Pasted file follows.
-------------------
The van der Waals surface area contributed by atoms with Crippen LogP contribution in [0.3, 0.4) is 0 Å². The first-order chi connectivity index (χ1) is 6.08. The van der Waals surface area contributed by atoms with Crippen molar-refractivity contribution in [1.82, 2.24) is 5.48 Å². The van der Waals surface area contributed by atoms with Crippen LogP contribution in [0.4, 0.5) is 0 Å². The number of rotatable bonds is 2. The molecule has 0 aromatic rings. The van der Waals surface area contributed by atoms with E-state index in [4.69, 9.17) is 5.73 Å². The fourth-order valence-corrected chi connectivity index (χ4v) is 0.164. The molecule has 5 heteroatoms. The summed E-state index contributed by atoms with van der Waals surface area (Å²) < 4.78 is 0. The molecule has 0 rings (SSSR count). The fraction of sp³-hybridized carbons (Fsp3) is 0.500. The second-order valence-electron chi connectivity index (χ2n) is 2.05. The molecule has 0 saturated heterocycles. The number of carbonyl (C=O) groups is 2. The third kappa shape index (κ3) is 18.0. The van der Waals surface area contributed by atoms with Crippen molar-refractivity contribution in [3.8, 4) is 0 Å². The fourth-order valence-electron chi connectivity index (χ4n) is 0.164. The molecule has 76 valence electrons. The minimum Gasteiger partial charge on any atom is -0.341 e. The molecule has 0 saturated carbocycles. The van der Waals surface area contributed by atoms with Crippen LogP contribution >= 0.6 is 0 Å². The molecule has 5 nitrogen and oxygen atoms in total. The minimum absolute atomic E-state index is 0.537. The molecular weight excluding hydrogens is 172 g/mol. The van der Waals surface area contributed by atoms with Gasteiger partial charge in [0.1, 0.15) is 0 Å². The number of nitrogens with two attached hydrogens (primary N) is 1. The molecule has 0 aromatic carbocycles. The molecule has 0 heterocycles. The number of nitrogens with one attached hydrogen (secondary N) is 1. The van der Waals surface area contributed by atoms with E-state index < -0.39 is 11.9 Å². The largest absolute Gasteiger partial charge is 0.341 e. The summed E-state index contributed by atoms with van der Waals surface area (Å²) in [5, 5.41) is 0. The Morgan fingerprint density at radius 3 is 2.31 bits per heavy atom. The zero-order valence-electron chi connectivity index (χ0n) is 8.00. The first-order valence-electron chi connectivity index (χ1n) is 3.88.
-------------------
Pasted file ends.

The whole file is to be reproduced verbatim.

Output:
The van der Waals surface area contributed by atoms with Crippen LogP contribution in [0.3, 0.4) is 0 Å². The first-order chi connectivity index (χ1) is 6.08. The van der Waals surface area contributed by atoms with Crippen molar-refractivity contribution in [1.82, 2.24) is 5.48 Å². The van der Waals surface area contributed by atoms with Crippen LogP contribution in [0.4, 0.5) is 0 Å². The number of rotatable bonds is 2. The molecule has 0 aromatic rings. The van der Waals surface area contributed by atoms with E-state index in [4.69, 9.17) is 5.73 Å². The fourth-order valence-corrected chi connectivity index (χ4v) is 0.164. The molecule has 5 heteroatoms. The summed E-state index contributed by atoms with van der Waals surface area (Å²) < 4.78 is 0. The molecule has 0 rings (SSSR count). The fraction of sp³-hybridized carbons (Fsp3) is 0.500. The second-order valence-electron chi connectivity index (χ2n) is 2.05. The molecule has 0 saturated heterocycles. The number of carbonyl (C=O) groups is 2. The third kappa shape index (κ3) is 18.0. The van der Waals surface area contributed by atoms with Crippen molar-refractivity contribution in [3.8, 4) is 0 Å². The fourth-order valence-electron chi connectivity index (χ4n) is 0.164. The molecule has 76 valence electrons. The minimum Gasteiger partial charge on any atom is -0.341 e. The molecule has 0 saturated carbocycles. The van der Waals surface area contributed by atoms with Crippen LogP contribution >= 0.6 is 0 Å². The molecule has 5 nitrogen and oxygen atoms in total. The minimum absolute atomic E-state index is 0.537. The molecular weight excluding hydrogens is 172 g/mol. The van der Waals surface area contributed by atoms with Gasteiger partial charge in [0.1, 0.15) is 0 Å². The number of nitrogens with two attached hydrogens (primary N) is 1. The molecule has 0 aromatic carbocycles. The molecule has 0 heterocycles. The number of nitrogens with one attached hydrogen (secondary N) is 1. The van der Waals surface area contributed by atoms with E-state index < -0.39 is 11.9 Å². The largest absolute Gasteiger partial charge is 0.341 e. The summed E-state index contributed by atoms with van der Waals surface area (Å²) in [5, 5.41) is 0. The Morgan fingerprint density at radius 3 is 2.31 bits per heavy atom. The zero-order valence-electron chi connectivity index (χ0n) is 8.00. The first-order valence-electron chi connectivity index (χ1n) is 3.88.